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If it’s just the same four cylinders then look for:

- Carbon tracks causing arcing in cap

- Bad wires

- Bad plugs

 

If it varies on which cylinders, it could be any electrical component:

- Points

- Condenser

- Cap

- Rotor (carbon track or gap)

- Coil or power to it

- Wires

- Plugs


I would suggest cost free testing first:

1) Running it in a pitch black environment and look for any arcing

2) Dwell meter and look for bouncing

3) Volt meter on power side of coil and ensure constant voltage source

 

If that fails then start going through each component and replacing it, starting with the cheapest first (condenser, points, rotor, cap, wires, plugs, coil...)

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So when you say only four cylinders are sparking I will assume that you are actually seeing no spark. like holding the wire close to ground and you see spark on some and not on others.

If this is the case then yes probably in the ignition.

I cant think of any reason that a simple points system would do this but I would start by installing all new ignition parts.

If you are just tracking down the miss by pulling the plug wires and they are always the same cylinders and assuming its spark without actually testing that wire for spark then it could still be fuel related.

I can see more reasons that the same cylinders would drop due to fuel than due to spark.

With your comments about getting shocked so often I might suggest that you may have plenty of spark.

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On 5/9/2020 at 4:24 PM, Jeff Trahan said:

By the way, if anyone knows how to do this without getting zapped dozens of times, let me know. If I needed a pacemaker, I don't need one anymore with all the electricity coursing through my body.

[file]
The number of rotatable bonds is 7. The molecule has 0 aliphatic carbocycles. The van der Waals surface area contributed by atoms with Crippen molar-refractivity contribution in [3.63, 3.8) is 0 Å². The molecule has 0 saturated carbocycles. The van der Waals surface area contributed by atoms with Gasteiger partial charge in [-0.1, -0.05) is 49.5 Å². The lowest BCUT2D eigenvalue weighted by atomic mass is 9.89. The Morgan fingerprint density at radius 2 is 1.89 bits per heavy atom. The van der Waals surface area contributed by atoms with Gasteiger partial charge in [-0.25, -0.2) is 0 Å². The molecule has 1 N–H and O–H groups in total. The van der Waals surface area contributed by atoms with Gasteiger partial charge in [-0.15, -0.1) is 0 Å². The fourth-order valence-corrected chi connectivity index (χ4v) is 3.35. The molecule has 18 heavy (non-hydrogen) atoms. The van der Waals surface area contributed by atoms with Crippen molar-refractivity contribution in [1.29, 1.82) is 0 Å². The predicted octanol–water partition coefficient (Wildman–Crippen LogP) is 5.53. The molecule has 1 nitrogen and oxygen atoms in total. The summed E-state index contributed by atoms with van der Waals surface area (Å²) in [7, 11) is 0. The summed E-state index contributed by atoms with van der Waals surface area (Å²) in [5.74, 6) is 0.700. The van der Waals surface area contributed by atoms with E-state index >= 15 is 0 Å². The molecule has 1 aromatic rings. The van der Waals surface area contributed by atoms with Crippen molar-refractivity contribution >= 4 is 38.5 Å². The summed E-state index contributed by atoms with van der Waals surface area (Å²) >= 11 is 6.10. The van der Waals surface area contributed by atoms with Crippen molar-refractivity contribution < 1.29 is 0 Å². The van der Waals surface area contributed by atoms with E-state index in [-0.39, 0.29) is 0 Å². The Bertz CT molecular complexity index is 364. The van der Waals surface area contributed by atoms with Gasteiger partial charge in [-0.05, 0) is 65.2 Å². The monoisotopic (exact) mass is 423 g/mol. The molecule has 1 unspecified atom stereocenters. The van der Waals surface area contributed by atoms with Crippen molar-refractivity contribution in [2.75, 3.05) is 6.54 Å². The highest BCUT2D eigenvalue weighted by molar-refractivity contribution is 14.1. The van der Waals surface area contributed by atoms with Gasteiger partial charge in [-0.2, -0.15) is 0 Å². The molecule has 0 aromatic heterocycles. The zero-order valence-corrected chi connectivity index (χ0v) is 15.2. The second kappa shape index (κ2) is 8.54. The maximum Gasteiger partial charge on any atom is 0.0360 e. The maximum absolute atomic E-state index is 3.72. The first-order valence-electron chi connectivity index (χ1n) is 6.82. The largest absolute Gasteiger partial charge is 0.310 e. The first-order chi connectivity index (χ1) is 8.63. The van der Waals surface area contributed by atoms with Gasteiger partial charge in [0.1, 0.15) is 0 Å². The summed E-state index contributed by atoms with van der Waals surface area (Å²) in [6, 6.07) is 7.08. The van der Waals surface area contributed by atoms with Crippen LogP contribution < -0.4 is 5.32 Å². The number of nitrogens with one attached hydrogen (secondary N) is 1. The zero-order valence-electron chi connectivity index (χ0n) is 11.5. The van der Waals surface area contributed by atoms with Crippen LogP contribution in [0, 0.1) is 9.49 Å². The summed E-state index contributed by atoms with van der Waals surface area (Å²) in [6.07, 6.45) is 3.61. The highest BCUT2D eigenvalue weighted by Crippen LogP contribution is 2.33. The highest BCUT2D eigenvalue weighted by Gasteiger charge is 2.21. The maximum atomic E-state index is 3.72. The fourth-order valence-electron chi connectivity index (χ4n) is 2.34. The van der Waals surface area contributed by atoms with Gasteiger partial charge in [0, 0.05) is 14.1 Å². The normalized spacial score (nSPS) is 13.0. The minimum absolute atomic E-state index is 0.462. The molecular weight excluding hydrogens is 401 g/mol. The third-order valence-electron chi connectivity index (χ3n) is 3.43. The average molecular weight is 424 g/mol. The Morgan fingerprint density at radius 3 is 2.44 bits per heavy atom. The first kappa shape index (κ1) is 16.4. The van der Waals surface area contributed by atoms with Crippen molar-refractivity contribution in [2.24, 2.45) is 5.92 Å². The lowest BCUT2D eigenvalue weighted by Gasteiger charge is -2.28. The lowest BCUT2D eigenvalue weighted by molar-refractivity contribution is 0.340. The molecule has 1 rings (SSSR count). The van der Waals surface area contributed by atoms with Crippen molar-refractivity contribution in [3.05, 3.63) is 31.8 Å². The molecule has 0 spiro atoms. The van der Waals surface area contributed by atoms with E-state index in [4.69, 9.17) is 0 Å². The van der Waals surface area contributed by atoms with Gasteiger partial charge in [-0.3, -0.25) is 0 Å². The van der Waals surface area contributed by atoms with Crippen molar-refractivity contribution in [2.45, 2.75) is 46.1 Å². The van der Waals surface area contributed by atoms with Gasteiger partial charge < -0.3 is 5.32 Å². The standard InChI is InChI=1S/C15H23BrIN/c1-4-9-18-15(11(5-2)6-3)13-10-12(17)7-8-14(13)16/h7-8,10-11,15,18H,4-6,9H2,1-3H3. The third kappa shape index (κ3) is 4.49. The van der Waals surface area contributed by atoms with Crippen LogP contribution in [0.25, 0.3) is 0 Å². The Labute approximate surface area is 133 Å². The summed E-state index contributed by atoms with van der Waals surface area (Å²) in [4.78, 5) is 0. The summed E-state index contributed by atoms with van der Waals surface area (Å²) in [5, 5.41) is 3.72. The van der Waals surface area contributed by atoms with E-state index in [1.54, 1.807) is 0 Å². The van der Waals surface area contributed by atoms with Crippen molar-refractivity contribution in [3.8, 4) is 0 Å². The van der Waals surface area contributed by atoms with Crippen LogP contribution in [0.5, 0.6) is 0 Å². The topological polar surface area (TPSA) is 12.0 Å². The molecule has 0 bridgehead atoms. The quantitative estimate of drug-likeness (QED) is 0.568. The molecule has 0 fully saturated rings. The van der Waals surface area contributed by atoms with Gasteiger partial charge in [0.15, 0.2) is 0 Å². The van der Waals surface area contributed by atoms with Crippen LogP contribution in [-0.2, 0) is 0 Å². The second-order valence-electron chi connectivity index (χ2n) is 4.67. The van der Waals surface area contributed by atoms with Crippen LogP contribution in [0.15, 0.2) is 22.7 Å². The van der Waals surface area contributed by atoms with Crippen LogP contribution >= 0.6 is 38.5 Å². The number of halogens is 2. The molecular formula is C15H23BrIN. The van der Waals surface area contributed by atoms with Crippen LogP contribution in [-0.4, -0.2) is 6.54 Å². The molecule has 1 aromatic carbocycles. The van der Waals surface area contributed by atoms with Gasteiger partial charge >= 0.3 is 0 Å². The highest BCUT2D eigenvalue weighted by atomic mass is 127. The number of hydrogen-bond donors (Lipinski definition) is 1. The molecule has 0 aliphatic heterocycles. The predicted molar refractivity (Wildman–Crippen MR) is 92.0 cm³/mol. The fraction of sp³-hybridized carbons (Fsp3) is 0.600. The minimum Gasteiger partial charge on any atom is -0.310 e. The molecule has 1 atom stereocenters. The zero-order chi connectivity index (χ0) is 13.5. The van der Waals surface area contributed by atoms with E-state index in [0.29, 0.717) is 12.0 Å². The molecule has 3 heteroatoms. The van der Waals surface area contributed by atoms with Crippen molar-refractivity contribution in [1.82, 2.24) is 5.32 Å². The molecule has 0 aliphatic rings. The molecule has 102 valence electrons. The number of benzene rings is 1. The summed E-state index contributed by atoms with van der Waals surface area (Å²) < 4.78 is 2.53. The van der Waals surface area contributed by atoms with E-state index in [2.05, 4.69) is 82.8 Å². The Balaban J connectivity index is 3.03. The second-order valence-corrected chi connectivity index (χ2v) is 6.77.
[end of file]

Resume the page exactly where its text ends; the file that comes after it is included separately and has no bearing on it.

😮 I hate getting shocked by plug wires! Had a nerve conduction velocity test once - that was horrible. Constant zapping.  I’m like “Okay already, I’ll talk” .

 

One suggestion would be to use needle nose pliers with an insulated grip AND make up a ground wire that can be clipped to the pliers and the chassis. 

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Instead of getting zapped short one plug wire to ground at a time using a prick punch with an insulated handle to which a ground wire with an alligator clip has been added.  If a cylinder is running the engine will slow when you short it to ground, if not the engine will not slow.  The pointed tip on a prick punch can be pushed thru an insulated plug wire terminal boot without hurting it. 

Edited by Str8-8-Dave (see edit history)
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I'm pretty confident I figured it out. The point gap was practically zero. That's why four consecutive cylinders in the firing order were getting no spark when it entered sputtering mode. I should have thought of that earlier but I had the distributor professionally rebuilt less than ~250 miles ago and I just assumed it was still in top condition. I was wrong. After adjusting the gap and confirming the dwell at ~26 degrees, I took it for a ride and it was fine.